Friday, June 15, 2007

Please support-This affects us all

Justice for Immigrants ACTION ALERT

Contact your Senators

Return to Immigration Reform


On Thursday, June 7, the U.S. Senate failed to invoke cloture (close off debate) on S. 1348, the Senate compromise immigration reform bill, 45-50 (with 60 votes needed to achieve cloture). The U.S. Conference of Catholic Bishops (USCCB) asked Senators to vote NO on cloture. The Committee on Migration of the USCCB decided to take this position because on the night previous, Senators adopted an amendment to weaken the legalization program by removing confidentiality provisions and defeated an amendment which improved family reunification in the bill.

The removal of the confidentiality protection in the Z-visa legalization program means that applicants for the program are at risk of deportation if their application is denied, for whatever reason. The confidentiality protection ensures that an applicant to the program cannot be deported because of information given in their application regarding their immigration status. The Committee on Migration views this protection as essential to a workable program, because otherwise eligible participants will not come forward.

Another amendment, offered by Senator Bob Menendez (D-NJ), would have moved the backlog reduction date on family reunification up to January 1. 2007. This amendment was blocked by Senator Jon Kyl (R-AZ) on a budget point of order and Senator Kyl offered another amendment which, in the view of the USCCB, harms certain families.

For those Senators who opposed cloture, consistent with the USCCB position, it is important to note that USCCB still supports the bill moving forward, provided that the confidentiality provisions and family reunification areas are improved.

It is our view that the bill will come back to the Senate floor before July 4th and that we will have the opportunity to fix these two amendments.


Please contact your Senators today and even everyday now with the following message:

You may

call your Senators local or national office.

call the general number and ask for your senators office 202-224-3121.

send a message through our website at:

Thank you,

The Justice for Immigrants Campaign

Immigration Bill

Action Alert: Give Your U.S. Representatives a Wake Up Call on CIR!

Cite as "AILA InfoNet Doc. No. 07061267 (posted Jun. 12, 2007)"
Give your U.S. Representatives a wake up call!
Let them know that now is the time to get it right on immigration!!
Email your U.S. Representative now!

Last week the Senate effectively hit snooze on the immigration alarm when they voted against invoking cloture on debate of S. 1348. Whether or not they roll over and go back to sleep or wake up and face the music remains an open question. However, one thing is clear: it is not too late for the House to show leadership on this critical issue and propel the process forward. The House must not remain beholden to the Senate's dysfunction. It is time for the House to heed the demands of a large majority of Americans by passing comprehensive, workable immigration reform.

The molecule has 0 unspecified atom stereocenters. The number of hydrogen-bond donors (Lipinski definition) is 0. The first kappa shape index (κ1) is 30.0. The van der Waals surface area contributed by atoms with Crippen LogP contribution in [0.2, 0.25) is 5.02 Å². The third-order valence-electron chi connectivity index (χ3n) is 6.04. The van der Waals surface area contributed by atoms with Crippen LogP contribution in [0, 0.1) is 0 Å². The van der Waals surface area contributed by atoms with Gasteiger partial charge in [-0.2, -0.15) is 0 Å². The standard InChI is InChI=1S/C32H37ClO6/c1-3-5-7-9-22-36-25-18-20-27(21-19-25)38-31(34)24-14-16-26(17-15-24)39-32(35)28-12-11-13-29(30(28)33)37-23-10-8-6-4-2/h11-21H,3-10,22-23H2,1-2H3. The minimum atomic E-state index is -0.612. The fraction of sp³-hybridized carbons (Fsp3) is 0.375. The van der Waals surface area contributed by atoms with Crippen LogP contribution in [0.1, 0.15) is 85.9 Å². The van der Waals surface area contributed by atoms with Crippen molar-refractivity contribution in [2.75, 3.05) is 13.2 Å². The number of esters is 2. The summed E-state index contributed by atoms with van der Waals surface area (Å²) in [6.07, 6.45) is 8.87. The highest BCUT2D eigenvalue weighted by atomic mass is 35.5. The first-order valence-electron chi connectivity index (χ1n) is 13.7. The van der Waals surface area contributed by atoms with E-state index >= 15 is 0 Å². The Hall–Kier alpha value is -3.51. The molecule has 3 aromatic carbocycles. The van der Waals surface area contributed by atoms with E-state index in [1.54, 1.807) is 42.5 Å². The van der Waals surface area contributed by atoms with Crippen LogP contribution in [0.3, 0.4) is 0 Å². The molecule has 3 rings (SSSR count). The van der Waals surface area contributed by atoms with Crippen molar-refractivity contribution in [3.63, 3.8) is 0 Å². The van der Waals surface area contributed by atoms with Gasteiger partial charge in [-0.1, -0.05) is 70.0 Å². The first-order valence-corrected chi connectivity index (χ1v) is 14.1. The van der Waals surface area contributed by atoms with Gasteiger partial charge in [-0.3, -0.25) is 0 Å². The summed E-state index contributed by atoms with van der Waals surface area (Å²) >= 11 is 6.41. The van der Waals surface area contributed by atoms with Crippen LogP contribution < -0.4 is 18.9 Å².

Send an email through Contact Congress and tell your Representative that the House must:

* Move legislation through "regular order" to ensure that the policy proposals are workable and exposed to public scrutiny, not grossly distorted by backroom political negotiations like the Senate's "grand bargain"

* Include the four key components of CIR in a workable final bill:
1. smart border and worksite enforcement
2. path to earned permanent residence for the undocumented
3. a new worker program to regulate our integrated North American labor market
4. reunification of families separated for years or decades by senseless backlogs

* Reject the four fatal flaws of the stalled Senate bill:
1. evisceration of the family-based green card categories;
2. replacement of our current employment-based immigration system with a radical, untested "merit-based" point system;
3. failure to recalibrate current green card levels to meet the demands of our economy at both ends of the skill spectrum
4. exclusion of new temporary workers from any path to permanent residence

Thursday, June 14, 2007

Security Is Focus of Revised Effort on Immigration

Security Is Focus of Revised Effort on Immigration
NY Times: June 14, 2007

WASHINGTON, June 13 — The White House and senators from both parties mapped out possible changes in a comprehensive immigration bill on Wednesday, so they could better portray it as a way to bolster national security rather than to grant amnesty to millions of illegal immigrants.

The changes would include a guarantee of several billion dollars for tougher border security and law enforcement and would allow the government to take more time before granting work permits to illegal immigrants who seek legal status.

The proposals were drafted as part of an effort to recast the debate on immigration and revive the bipartisan bill, which was pulled from the Senate floor late last week. They come a day after President Bush met with senators to try to persuade those on the fence to support the measure.

As the White House shifts its tactics on the bill, immigrant rights' groups have begun their own push to move the legislation forward by emphasizing the benefits of immigration.

Commerce Secretary Carlos Gutierrez, who was haggling with senators over possible amendments, said: "This is a national security bill. We are fixing a national security problem."

Mr. Gutierrez said the bill would eliminate a threat to national security that arises because "we have millions of people working in our country, and we don't know who they are."

Despite the proposed changes and the effort to promote the bill as part of the war on terrorism, the provision that has generated the most criticism from conservative Republicans — a path to citizenship for illegal immigrants — remains.

President Bush is expected to depict the bill as a way to secure the borders and curtail the influx of illegal immigrants in remarks Thursday to the Associated Builders and Contractors, a trade group for construction companies.

Another trade group, the National Association of Home Builders, has expressed concern about a provision of the bill that could, in some cases, hold general contractors responsible for a subcontractor's use of illegal immigrant labor.